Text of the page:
Most everyone has watched a you tube video or survival show on TV, they look at it and say to themselves and I could do that and leave it at that. When those people are placed in a situation the reality starts to sink in that it’s not as easy as it looks.

Just like everything in life, things take practice to learn or become a master of. I hear a lot of people make the comments; well I am a smoker so I always have a lighter on me. Well if these people had done their homework, butane lighters don’t work very well in cold tempters and not to mention if they get wet they don’t work until there dried out. Am I saying you shouldn’t carry a lighter? Absolutely you should as a matter of fact I carry two Bic lighters in my kit sealed in a dry bag.

What I am saying is you had better plan on other means of creating that spark and fire. A means of creating a SURE fire no matter what the circumstances or conditions are and the knowledge and skills of the best materials surrounding you for tinder, kindling and fuel.

I have seen students spend hours getting a fire going in dry conditions, let alone in damp or wet conditions. Most don’t realize or have the knowledge there is a technique for turning your basic spark from fire steel into a living breathing fire.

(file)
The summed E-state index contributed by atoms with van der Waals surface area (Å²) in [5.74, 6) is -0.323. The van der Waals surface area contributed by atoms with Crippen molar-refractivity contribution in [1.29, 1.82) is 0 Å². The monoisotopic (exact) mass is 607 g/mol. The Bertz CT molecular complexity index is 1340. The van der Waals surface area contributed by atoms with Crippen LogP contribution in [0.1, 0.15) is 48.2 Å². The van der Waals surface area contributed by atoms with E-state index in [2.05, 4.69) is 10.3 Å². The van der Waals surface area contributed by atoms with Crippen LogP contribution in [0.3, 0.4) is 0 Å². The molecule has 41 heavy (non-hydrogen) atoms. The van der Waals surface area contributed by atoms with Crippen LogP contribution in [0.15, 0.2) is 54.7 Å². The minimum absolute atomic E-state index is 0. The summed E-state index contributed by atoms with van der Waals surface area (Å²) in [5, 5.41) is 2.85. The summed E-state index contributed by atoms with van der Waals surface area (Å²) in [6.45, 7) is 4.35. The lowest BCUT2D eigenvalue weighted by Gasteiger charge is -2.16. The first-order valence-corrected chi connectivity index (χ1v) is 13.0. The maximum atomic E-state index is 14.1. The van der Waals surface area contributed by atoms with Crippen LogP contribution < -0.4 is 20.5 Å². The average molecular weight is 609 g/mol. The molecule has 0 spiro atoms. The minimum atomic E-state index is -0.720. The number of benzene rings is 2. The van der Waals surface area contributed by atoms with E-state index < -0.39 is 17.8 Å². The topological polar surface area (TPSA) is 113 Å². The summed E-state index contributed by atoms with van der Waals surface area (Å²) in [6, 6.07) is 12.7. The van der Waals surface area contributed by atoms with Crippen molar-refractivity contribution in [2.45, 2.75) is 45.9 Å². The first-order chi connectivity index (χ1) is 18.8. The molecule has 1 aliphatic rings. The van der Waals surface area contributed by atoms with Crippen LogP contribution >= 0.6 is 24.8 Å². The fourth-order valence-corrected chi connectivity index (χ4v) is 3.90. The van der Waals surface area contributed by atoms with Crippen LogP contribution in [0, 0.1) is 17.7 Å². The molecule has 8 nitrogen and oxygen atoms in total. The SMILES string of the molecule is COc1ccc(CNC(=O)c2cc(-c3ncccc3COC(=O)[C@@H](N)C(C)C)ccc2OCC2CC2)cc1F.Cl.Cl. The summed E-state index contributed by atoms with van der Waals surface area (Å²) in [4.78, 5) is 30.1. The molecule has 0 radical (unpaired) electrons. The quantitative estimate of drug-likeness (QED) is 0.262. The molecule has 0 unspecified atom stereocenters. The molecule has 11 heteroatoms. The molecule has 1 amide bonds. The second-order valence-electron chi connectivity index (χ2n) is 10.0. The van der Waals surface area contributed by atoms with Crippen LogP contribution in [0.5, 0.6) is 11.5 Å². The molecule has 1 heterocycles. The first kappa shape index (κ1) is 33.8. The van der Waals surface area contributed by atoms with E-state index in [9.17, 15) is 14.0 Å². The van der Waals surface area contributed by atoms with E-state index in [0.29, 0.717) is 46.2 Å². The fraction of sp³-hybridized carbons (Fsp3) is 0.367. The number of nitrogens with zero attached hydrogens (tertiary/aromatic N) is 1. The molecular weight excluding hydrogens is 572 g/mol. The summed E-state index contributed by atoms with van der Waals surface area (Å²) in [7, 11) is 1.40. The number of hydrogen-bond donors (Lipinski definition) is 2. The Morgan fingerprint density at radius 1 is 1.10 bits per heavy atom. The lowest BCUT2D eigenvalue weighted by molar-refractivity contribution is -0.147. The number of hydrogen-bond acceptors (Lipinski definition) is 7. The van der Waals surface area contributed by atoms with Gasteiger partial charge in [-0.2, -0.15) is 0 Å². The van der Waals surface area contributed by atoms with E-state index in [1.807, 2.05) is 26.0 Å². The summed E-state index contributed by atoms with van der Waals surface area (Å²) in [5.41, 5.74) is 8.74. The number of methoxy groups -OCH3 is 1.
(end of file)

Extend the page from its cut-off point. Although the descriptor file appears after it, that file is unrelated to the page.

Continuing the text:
I recommend everyone have several means of creating a spark or fire in there kit, from a Bic lighter to magnesium flint, to having a few cotton balls stored in dry bag for tinder, the lint from your clothes dryer also works great as tinder, or #000 steel whole. Seal it in a small zip lock bag and store it in your fire kit in your bag.

Understand there are 3 main elements to a fire.

Component one Tinder, Kindling and Fuel
– Tinder (birds nest)
– Kindling (Small DRY sticks typically 1/8″ in diameter or smaller)
– Fuel (Medium to large sticks)

Component two Heat
– Lighter
– Matches
– Spark from flint or other
– Ember from Friction

Air Oxygen
-It must be able to breath and have air

Once you have the basic fire needs met and have practiced them and you have become proficient in their use. Start working with friction fire like a hand drill or bow and drill set. Friction fire is by far the hardest fire making skill to master but should be practiced & mastered by every survivalist for an extra back up.

Spend the time practicing these things as much as you can, once you have the basics down using one method move to the next method and master that one. Always progressing and moving forward in your skills, none of us will ever learn everything there is to know or possibly learn about survival, each time I venture out into the woods or swamps I find something new or learn something new, that’s why I love doing it so much.

Posted in Survival Skills | Tagged | Leave a comment